Scar tissue is real. It hurts both physically and emotionally but it doesn’t have to remain that way. Do what I did. Ask questions, read and find information about your particular problem. You don’t have to accept that you will never be the same. Maybe it is a new normal but it does not have to be one filled with fear or pain. Hopefully with all that you’ve learned about yourself, it will be better normal!
Blessings, Cindy J
When I was a little girl, our family used to go to the beach every summer for vacation. I remember one particular summer when my brother had a severe case of poison ivy. My Mama was concerned about him being able to get in the ocean. The doctor told her not to worry, that the salt water would actually be good for his sores and would help to heal them. Over the years I have returned to the ocean many times for a bit of healing myself. There’s just something about the ocean that is therapeutic. Maybe it’s the sound of the waves, the feel of the sand between my toes, or the salty sea air that I crave. All is know is that when I step out into the water I feel at peace and the healing begins.
Most people like to go to the beach in the summer when it’s warm but I will take a trip to the seaside no matter the season. Just even thinking about a visit makes me happy. When I walk over the sand dunes (I live on the southeast coast) and catch that first glimpse of the ocean waves, my heart is restored. It only takes a few minutes of walking along the shore for my breathing to slow down and my mind to clear. It’s where I have my best conversations with God. Yes, these waters are healing.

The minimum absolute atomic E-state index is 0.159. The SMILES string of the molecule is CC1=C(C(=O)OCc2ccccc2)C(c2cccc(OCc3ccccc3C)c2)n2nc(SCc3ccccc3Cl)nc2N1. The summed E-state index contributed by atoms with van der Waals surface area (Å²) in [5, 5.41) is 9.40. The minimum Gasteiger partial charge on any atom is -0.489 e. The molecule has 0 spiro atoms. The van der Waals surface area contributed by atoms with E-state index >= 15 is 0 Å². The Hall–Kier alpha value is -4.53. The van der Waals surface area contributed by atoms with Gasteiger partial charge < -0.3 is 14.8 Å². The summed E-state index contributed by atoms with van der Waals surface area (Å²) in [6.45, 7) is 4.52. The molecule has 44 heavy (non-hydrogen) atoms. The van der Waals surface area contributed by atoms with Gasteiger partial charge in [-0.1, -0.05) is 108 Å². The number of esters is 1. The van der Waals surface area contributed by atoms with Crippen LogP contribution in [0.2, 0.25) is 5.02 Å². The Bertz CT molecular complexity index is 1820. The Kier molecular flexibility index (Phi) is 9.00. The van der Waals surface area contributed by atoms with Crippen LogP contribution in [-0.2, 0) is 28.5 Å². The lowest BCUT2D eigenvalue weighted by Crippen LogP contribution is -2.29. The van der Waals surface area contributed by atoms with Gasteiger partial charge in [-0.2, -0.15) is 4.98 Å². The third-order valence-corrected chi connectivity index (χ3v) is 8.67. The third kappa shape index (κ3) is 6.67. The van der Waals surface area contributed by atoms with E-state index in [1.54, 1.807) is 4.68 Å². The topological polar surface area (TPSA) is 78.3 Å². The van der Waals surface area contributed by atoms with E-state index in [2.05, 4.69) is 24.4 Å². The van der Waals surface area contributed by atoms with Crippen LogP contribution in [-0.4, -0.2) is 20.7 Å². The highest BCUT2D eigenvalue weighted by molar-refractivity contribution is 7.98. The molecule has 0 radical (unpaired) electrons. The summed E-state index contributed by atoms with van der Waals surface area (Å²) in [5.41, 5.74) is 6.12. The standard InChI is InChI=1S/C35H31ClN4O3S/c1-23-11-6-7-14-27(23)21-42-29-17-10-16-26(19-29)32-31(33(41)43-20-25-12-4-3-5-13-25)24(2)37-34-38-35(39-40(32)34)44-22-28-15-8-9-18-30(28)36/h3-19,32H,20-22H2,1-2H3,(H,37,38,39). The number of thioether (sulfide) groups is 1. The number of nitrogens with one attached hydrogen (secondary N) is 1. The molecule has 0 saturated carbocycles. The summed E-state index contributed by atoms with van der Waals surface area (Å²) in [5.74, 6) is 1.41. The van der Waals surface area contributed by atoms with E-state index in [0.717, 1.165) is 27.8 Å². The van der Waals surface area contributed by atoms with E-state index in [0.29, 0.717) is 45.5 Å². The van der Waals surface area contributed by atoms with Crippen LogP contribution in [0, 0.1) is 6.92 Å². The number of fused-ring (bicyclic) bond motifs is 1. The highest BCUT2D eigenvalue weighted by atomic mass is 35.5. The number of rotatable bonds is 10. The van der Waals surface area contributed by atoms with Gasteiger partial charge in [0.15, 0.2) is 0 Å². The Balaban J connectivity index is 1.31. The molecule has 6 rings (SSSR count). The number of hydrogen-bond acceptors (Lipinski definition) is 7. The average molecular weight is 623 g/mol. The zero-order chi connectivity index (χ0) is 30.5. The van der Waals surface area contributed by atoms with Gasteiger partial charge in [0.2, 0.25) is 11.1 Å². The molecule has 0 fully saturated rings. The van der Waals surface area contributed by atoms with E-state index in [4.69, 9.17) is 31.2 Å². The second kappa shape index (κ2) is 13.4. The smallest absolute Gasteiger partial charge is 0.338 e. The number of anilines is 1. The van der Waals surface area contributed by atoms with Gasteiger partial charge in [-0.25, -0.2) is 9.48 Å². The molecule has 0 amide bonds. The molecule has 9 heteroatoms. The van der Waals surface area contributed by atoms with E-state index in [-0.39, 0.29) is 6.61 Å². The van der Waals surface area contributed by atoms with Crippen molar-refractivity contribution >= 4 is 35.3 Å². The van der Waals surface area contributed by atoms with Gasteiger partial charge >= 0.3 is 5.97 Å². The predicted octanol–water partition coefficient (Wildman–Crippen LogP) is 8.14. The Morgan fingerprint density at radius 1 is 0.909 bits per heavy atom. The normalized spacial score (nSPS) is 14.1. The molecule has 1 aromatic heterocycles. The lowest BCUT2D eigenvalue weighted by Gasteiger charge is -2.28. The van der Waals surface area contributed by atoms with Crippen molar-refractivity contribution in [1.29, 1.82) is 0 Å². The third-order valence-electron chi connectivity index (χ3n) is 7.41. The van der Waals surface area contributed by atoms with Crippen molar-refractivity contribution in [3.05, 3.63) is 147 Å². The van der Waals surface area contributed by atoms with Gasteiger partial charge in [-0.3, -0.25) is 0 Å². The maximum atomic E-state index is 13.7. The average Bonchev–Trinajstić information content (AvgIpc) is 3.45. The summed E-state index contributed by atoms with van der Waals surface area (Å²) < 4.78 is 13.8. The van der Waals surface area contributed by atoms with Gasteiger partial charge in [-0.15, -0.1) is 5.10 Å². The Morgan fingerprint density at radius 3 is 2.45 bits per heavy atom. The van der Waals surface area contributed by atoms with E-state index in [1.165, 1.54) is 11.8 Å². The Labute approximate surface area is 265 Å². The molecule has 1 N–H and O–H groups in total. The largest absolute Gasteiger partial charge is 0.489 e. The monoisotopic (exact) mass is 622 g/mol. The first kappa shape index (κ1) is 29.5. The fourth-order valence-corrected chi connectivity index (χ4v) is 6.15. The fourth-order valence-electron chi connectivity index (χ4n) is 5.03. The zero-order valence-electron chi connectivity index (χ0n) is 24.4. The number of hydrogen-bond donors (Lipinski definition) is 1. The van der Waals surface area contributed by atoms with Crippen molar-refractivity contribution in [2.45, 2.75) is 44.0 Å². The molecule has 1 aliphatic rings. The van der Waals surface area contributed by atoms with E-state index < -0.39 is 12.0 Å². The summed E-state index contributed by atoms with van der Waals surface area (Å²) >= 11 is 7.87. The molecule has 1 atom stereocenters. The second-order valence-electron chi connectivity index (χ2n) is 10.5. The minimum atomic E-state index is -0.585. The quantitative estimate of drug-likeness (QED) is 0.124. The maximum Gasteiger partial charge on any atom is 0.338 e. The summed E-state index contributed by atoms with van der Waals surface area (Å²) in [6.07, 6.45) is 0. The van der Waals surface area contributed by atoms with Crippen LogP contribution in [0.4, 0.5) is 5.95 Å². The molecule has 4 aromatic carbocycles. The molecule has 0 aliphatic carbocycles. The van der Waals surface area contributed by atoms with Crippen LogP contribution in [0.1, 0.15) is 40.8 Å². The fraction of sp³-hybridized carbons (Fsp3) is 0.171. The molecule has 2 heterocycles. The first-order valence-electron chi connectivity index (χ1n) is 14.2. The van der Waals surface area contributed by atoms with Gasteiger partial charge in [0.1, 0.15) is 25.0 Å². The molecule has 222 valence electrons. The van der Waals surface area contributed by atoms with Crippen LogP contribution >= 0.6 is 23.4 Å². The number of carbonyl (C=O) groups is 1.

During the time I was so sick when going through my cancer treatments, I thought I had to keep the same pace with my work and life. I felt like by doing all my normal, everyday routines that it would help me feel better. What it did was completely wear me out. How I wish I had taken the time for a little healing. It took much longer for my body to recover because I did not compensate for what was happening and slow down a little. This is just one of the many life lessons cancer taught me.
My advice to anyone going through a life changing event whether it be a sickness, loss of a loved one or change in your circumstances for whatever reason, is to take some time away to heal both physically and mentally. The soothing, healing waters of the ocean give me the calm and strength I need. So, take some time for yourself, find your special place and start the process of healing.